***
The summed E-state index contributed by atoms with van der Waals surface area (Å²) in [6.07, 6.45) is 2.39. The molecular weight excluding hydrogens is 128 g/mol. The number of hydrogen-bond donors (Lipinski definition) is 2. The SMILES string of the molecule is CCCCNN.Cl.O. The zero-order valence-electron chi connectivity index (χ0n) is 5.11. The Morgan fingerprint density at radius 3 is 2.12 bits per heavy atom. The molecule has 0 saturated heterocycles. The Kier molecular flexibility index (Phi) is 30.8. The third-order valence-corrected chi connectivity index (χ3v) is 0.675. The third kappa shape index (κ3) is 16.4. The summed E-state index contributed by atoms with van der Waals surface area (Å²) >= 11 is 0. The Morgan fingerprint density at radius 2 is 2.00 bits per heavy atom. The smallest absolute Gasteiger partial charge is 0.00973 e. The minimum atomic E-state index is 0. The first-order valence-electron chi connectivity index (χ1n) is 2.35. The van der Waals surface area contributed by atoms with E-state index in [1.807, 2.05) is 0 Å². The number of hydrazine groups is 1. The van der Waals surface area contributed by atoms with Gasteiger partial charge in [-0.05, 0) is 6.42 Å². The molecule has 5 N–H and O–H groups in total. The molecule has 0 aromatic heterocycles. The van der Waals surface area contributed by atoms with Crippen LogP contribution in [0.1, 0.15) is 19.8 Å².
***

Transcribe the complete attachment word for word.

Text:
The summed E-state index contributed by atoms with van der Waals surface area (Å²) in [6.07, 6.45) is 2.39. The molecular weight excluding hydrogens is 128 g/mol. The number of hydrogen-bond donors (Lipinski definition) is 2. The SMILES string of the molecule is CCCCNN.Cl.O. The zero-order valence-electron chi connectivity index (χ0n) is 5.11. The Morgan fingerprint density at radius 3 is 2.12 bits per heavy atom. The molecule has 0 saturated heterocycles. The Kier molecular flexibility index (Phi) is 30.8. The third-order valence-corrected chi connectivity index (χ3v) is 0.675. The third kappa shape index (κ3) is 16.4. The summed E-state index contributed by atoms with van der Waals surface area (Å²) >= 11 is 0. The Morgan fingerprint density at radius 2 is 2.00 bits per heavy atom. The smallest absolute Gasteiger partial charge is 0.00973 e. The minimum atomic E-state index is 0. The first-order valence-electron chi connectivity index (χ1n) is 2.35. The van der Waals surface area contributed by atoms with E-state index in [1.807, 2.05) is 0 Å². The number of hydrazine groups is 1. The van der Waals surface area contributed by atoms with Gasteiger partial charge in [-0.05, 0) is 6.42 Å². The molecule has 5 N–H and O–H groups in total. The molecule has 0 aromatic heterocycles. The van der Waals surface area contributed by atoms with Crippen LogP contribution in [0.1, 0.15) is 19.8 Å².